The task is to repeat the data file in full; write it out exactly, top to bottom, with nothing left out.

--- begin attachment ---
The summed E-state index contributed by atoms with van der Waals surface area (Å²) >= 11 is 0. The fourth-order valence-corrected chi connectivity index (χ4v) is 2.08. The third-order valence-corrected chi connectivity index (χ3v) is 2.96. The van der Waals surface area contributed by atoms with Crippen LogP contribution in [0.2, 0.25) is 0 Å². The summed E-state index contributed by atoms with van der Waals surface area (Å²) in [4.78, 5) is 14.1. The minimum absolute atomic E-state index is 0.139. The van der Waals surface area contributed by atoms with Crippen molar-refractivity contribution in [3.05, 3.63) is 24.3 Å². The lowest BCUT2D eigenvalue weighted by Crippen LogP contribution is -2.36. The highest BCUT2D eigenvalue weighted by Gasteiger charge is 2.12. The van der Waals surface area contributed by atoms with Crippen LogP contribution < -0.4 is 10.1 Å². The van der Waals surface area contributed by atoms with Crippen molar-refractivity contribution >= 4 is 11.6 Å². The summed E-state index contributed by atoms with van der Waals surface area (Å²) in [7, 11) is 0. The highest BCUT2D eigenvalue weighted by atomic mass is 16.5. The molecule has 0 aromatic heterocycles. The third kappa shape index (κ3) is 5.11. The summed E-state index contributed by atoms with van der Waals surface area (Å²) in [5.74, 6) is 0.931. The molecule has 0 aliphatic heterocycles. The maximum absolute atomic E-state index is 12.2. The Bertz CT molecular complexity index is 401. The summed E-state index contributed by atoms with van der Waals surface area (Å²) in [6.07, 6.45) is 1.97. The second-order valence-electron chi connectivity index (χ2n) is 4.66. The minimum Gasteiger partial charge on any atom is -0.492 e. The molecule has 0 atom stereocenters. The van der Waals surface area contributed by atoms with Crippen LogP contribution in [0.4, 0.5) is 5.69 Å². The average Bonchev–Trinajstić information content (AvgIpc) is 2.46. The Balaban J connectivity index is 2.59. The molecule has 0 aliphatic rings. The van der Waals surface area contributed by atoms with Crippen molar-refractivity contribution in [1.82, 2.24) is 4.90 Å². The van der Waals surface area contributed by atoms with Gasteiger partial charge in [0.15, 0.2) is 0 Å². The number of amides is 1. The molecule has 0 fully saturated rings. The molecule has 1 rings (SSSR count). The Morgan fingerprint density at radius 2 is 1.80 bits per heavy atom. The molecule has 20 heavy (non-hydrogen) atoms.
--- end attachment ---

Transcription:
The summed E-state index contributed by atoms with van der Waals surface area (Å²) >= 11 is 0. The fourth-order valence-corrected chi connectivity index (χ4v) is 2.08. The third-order valence-corrected chi connectivity index (χ3v) is 2.96. The van der Waals surface area contributed by atoms with Crippen LogP contribution in [0.2, 0.25) is 0 Å². The summed E-state index contributed by atoms with van der Waals surface area (Å²) in [4.78, 5) is 14.1. The minimum absolute atomic E-state index is 0.139. The van der Waals surface area contributed by atoms with Crippen molar-refractivity contribution in [3.05, 3.63) is 24.3 Å². The lowest BCUT2D eigenvalue weighted by Crippen LogP contribution is -2.36. The highest BCUT2D eigenvalue weighted by Gasteiger charge is 2.12. The van der Waals surface area contributed by atoms with Crippen LogP contribution < -0.4 is 10.1 Å². The van der Waals surface area contributed by atoms with Crippen molar-refractivity contribution >= 4 is 11.6 Å². The summed E-state index contributed by atoms with van der Waals surface area (Å²) in [7, 11) is 0. The highest BCUT2D eigenvalue weighted by atomic mass is 16.5. The molecule has 0 aromatic heterocycles. The third kappa shape index (κ3) is 5.11. The summed E-state index contributed by atoms with van der Waals surface area (Å²) in [5.74, 6) is 0.931. The molecule has 0 aliphatic heterocycles. The maximum absolute atomic E-state index is 12.2. The Bertz CT molecular complexity index is 401. The summed E-state index contributed by atoms with van der Waals surface area (Å²) in [6.07, 6.45) is 1.97. The second-order valence-electron chi connectivity index (χ2n) is 4.66. The minimum Gasteiger partial charge on any atom is -0.492 e. The molecule has 0 atom stereocenters. The van der Waals surface area contributed by atoms with Crippen LogP contribution in [0.4, 0.5) is 5.69 Å². The average Bonchev–Trinajstić information content (AvgIpc) is 2.46. The Balaban J connectivity index is 2.59. The molecule has 0 aliphatic rings. The van der Waals surface area contributed by atoms with Crippen molar-refractivity contribution in [1.82, 2.24) is 4.90 Å². The van der Waals surface area contributed by atoms with Gasteiger partial charge in [0.15, 0.2) is 0 Å². The number of amides is 1. The molecule has 0 fully saturated rings. The molecule has 1 rings (SSSR count). The Morgan fingerprint density at radius 2 is 1.80 bits per heavy atom. The molecule has 20 heavy (non-hydrogen) atoms.